6 Cut two ¼" brass pins to 1½" long and epoxy them into the holes in the handle holders (P), leaving the outside pin ends proud. After the epoxy cures, sand or file the outside edges of the pins flush with the outside edges of the handle holders (P). Next, fit the protruding ends of the pins into the holes at each end of the handle (O). Now, center, glue, and screw the handle (O) and handle holders (P) assembly to the lid where shown in Figure 2 using #6×3/4  brass round head screws.

7 Cut a 14¼" length of 11/16"-wide continuous (piano) brass hinge. Using the hinge length as a guide, center and mark the location of the hinge on the bottom edge of the back vertical stave (H). Now, set up your router table with a 3/8" straight bit raised 5/8" and set the fence 3/16"  from the front edge of the bit. Set up the fence stops and, with the lid on edge (part H face down), cut the stopped notch where shown in Figure 4. Square the corners of the notch with a sharp chisel.

We used a hand screw clamp to hold the blank upright while drilling in the ends.

Scrollsaw just outside the cut line on the handle blank’s pattern, then sand to the line.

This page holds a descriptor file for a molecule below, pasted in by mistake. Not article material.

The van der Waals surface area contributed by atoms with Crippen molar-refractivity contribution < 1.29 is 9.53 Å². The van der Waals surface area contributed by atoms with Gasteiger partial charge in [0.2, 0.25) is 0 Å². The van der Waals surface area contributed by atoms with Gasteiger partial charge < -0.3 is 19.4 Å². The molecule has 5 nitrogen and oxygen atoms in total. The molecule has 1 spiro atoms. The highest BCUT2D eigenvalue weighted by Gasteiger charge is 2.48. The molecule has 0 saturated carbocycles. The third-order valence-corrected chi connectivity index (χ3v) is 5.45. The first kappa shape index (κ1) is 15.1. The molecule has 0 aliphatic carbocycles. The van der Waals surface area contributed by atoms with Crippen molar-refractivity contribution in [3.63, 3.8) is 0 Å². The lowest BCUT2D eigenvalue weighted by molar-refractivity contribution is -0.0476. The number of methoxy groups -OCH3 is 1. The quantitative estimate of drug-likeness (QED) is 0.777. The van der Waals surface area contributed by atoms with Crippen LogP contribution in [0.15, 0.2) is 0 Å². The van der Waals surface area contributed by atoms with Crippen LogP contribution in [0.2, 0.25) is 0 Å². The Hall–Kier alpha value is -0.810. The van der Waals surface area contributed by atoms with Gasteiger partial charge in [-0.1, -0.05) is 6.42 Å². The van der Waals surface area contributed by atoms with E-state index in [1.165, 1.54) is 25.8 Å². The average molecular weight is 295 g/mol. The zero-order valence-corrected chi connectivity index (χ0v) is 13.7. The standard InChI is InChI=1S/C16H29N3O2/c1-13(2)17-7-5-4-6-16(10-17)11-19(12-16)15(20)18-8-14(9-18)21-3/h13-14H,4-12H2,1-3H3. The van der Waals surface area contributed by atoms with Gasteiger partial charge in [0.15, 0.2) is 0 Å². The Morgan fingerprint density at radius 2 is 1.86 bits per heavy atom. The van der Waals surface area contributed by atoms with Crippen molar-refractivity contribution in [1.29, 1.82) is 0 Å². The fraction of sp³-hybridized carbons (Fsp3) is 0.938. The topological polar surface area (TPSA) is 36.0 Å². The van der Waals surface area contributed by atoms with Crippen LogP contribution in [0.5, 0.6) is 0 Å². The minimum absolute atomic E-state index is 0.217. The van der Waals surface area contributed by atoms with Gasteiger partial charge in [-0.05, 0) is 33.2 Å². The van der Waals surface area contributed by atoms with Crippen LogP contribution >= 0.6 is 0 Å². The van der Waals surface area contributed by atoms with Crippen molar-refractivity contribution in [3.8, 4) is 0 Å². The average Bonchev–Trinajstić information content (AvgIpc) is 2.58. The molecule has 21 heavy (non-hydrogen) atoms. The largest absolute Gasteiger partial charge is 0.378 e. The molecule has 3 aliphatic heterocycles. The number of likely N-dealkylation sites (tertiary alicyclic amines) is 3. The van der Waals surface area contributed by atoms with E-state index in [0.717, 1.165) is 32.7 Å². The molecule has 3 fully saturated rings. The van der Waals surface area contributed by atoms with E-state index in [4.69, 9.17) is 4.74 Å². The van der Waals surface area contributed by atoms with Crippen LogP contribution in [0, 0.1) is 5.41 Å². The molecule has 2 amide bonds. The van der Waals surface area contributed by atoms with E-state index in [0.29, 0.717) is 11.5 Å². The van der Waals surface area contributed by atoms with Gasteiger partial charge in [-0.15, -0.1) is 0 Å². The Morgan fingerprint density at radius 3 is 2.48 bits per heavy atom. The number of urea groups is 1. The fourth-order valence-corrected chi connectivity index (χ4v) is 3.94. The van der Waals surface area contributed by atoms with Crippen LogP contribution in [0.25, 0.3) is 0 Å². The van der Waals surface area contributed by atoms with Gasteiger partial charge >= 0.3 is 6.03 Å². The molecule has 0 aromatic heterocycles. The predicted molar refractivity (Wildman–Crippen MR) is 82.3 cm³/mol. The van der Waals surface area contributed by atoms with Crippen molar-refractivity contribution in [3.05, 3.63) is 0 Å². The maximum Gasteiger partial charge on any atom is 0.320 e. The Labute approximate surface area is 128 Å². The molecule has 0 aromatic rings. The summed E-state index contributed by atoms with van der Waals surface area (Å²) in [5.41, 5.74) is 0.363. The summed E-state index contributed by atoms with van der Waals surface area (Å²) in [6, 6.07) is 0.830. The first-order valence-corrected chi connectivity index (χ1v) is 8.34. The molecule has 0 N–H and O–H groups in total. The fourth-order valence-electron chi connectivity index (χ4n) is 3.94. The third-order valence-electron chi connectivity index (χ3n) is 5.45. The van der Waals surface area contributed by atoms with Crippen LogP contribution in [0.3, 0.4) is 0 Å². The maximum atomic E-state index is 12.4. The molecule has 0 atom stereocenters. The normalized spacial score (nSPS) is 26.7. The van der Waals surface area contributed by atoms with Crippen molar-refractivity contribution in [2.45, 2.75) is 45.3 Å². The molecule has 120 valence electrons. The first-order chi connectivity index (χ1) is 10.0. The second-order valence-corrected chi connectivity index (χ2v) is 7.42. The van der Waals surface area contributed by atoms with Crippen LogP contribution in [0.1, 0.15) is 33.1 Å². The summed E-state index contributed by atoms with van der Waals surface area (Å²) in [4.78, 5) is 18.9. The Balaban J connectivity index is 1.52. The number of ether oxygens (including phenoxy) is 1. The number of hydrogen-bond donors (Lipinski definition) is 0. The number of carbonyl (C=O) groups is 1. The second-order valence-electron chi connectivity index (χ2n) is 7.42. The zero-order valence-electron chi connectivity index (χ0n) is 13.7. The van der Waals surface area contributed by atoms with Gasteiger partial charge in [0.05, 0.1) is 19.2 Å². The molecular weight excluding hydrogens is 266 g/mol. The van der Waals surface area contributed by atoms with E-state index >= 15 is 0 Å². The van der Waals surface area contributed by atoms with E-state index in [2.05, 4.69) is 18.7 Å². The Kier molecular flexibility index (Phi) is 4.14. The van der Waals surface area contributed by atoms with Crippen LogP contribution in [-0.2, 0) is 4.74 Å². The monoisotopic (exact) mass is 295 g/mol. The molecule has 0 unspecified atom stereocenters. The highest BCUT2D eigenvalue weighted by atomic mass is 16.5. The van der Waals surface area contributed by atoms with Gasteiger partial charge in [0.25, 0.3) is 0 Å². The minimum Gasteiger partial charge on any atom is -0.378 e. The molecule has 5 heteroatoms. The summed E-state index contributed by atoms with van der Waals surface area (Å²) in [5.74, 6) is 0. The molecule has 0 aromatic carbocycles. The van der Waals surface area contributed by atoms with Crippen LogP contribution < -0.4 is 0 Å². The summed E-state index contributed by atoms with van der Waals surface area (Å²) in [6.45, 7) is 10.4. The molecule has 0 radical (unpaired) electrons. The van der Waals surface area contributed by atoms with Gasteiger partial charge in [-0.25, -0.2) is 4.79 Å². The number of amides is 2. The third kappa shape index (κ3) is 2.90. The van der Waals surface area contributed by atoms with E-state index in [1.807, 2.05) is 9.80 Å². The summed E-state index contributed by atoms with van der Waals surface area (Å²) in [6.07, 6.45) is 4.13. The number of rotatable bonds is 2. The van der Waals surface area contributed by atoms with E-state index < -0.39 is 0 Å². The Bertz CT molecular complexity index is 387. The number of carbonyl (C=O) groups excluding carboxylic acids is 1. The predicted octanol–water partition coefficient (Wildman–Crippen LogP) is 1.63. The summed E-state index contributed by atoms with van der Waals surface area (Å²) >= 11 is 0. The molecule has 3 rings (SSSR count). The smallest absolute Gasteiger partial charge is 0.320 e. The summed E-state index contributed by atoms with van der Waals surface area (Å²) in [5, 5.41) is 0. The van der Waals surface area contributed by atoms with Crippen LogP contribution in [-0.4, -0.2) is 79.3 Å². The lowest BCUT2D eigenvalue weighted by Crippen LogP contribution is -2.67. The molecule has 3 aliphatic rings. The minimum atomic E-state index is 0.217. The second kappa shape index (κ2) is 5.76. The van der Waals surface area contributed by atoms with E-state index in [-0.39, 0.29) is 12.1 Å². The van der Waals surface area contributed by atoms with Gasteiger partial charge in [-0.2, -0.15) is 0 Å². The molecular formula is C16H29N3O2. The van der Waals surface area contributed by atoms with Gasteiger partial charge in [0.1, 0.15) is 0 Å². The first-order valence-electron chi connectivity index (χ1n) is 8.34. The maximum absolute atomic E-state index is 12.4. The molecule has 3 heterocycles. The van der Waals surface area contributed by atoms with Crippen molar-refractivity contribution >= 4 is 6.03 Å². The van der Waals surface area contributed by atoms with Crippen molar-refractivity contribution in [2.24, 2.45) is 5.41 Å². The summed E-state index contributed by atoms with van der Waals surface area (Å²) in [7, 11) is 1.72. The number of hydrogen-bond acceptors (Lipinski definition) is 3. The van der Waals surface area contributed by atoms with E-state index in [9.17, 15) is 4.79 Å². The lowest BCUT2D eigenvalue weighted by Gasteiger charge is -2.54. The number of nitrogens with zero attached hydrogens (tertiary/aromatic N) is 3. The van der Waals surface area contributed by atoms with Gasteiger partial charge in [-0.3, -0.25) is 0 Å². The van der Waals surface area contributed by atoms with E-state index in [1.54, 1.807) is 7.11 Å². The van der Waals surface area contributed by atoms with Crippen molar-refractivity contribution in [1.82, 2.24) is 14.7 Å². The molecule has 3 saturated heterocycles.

Rout ¼" edges on the handle (O) and top and end edges of the handle holders (P). Don’t rout the lower edge of the holders.

8 Temporarily install the hinge to the box and lid. Test the fit and adjust if needed. Temporarily add the latch hardware. Remove the hinge and latches and finish-sand the toolbox to 220 grit.

9 Optional: Drill 22 holes into the ends of the box and lid where shown in Figure 2. Now, cut 22 pins 1" long from a 1/8" diameter brass rod and epoxy them in place, sanding them flush. Doing this adds both an aesthetic touch and strength.

10 Finish the box. (We used Arm-R-Seal Oil and Urethane Topcoat.) Now reattach the hardware.

11 Optional: Line the box and tray bottoms with adhesive-backed felt to protect prized tools and add class to a well-made project. 

About our Designer/Builder

Tim Birkeland began woodworking over 30 years ago with a primary interest in cabinetry and furniture. For the past 20 years he has worked in woodworking tool sales, currently as a part-time sale associate and instructor at the Parkersburg, West Virginia, Woodcraft store. Tim also raises Navajo-Churro sheep on his Washington County, Ohio, farm and serves as a county trustee for the Ohio Farm Bureau Board.